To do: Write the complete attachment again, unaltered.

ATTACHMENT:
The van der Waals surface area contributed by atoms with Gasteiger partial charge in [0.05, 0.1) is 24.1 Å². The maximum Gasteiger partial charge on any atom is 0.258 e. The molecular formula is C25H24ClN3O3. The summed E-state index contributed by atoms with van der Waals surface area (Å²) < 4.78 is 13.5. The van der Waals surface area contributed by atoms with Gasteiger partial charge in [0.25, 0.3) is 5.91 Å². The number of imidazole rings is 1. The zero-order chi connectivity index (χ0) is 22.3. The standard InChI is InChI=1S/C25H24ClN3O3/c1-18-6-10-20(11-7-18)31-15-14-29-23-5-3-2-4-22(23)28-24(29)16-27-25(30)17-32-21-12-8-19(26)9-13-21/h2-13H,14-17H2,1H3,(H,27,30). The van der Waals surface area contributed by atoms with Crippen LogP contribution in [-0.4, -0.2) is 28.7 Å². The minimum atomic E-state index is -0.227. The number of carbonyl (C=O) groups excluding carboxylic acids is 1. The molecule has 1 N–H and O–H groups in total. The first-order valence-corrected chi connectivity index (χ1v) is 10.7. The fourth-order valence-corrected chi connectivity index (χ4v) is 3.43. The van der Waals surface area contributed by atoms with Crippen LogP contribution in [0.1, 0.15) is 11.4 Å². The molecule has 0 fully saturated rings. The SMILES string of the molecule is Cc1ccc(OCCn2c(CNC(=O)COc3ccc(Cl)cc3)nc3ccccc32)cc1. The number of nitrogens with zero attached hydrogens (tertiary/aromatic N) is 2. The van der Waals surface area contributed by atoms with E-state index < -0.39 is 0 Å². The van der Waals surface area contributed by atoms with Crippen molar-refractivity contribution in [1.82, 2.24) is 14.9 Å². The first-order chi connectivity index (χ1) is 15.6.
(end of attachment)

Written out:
The van der Waals surface area contributed by atoms with Gasteiger partial charge in [0.05, 0.1) is 24.1 Å². The maximum Gasteiger partial charge on any atom is 0.258 e. The molecular formula is C25H24ClN3O3. The summed E-state index contributed by atoms with van der Waals surface area (Å²) < 4.78 is 13.5. The van der Waals surface area contributed by atoms with Gasteiger partial charge in [0.25, 0.3) is 5.91 Å². The number of imidazole rings is 1. The zero-order chi connectivity index (χ0) is 22.3. The standard InChI is InChI=1S/C25H24ClN3O3/c1-18-6-10-20(11-7-18)31-15-14-29-23-5-3-2-4-22(23)28-24(29)16-27-25(30)17-32-21-12-8-19(26)9-13-21/h2-13H,14-17H2,1H3,(H,27,30). The van der Waals surface area contributed by atoms with Crippen LogP contribution in [-0.4, -0.2) is 28.7 Å². The minimum atomic E-state index is -0.227. The number of carbonyl (C=O) groups excluding carboxylic acids is 1. The molecule has 1 N–H and O–H groups in total. The first-order valence-corrected chi connectivity index (χ1v) is 10.7. The fourth-order valence-corrected chi connectivity index (χ4v) is 3.43. The van der Waals surface area contributed by atoms with Crippen LogP contribution in [0.1, 0.15) is 11.4 Å². The molecule has 0 fully saturated rings. The SMILES string of the molecule is Cc1ccc(OCCn2c(CNC(=O)COc3ccc(Cl)cc3)nc3ccccc32)cc1. The number of nitrogens with zero attached hydrogens (tertiary/aromatic N) is 2. The van der Waals surface area contributed by atoms with E-state index < -0.39 is 0 Å². The van der Waals surface area contributed by atoms with Crippen molar-refractivity contribution in [1.82, 2.24) is 14.9 Å². The first-order chi connectivity index (χ1) is 15.6.